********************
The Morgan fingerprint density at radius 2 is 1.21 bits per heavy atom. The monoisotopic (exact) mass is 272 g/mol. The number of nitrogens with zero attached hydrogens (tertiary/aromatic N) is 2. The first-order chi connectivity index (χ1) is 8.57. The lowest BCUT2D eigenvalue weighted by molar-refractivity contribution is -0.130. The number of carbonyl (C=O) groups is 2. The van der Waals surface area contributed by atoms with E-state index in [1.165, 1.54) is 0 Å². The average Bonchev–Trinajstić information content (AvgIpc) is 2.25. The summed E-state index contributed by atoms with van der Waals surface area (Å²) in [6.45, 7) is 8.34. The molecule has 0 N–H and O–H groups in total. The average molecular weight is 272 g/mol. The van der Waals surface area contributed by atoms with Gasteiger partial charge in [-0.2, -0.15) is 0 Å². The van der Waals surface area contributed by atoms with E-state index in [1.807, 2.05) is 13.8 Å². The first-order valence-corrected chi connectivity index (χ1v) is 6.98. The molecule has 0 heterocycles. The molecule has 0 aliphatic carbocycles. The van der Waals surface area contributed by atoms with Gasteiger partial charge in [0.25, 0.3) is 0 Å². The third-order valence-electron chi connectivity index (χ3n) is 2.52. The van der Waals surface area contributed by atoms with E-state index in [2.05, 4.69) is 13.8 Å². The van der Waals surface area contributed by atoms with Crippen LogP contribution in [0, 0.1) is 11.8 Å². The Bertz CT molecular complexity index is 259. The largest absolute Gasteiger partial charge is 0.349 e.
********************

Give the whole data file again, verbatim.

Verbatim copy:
The Morgan fingerprint density at radius 2 is 1.21 bits per heavy atom. The monoisotopic (exact) mass is 272 g/mol. The number of nitrogens with zero attached hydrogens (tertiary/aromatic N) is 2. The first-order chi connectivity index (χ1) is 8.57. The lowest BCUT2D eigenvalue weighted by molar-refractivity contribution is -0.130. The number of carbonyl (C=O) groups is 2. The van der Waals surface area contributed by atoms with E-state index in [1.165, 1.54) is 0 Å². The average Bonchev–Trinajstić information content (AvgIpc) is 2.25. The summed E-state index contributed by atoms with van der Waals surface area (Å²) in [6.45, 7) is 8.34. The molecule has 0 N–H and O–H groups in total. The average molecular weight is 272 g/mol. The van der Waals surface area contributed by atoms with Gasteiger partial charge in [-0.2, -0.15) is 0 Å². The van der Waals surface area contributed by atoms with E-state index in [1.807, 2.05) is 13.8 Å². The first-order valence-corrected chi connectivity index (χ1v) is 6.98. The molecule has 0 heterocycles. The molecule has 0 aliphatic carbocycles. The van der Waals surface area contributed by atoms with Gasteiger partial charge in [0.25, 0.3) is 0 Å². The third-order valence-electron chi connectivity index (χ3n) is 2.52. The van der Waals surface area contributed by atoms with E-state index in [2.05, 4.69) is 13.8 Å². The van der Waals surface area contributed by atoms with Crippen LogP contribution in [0, 0.1) is 11.8 Å². The Bertz CT molecular complexity index is 259. The largest absolute Gasteiger partial charge is 0.349 e.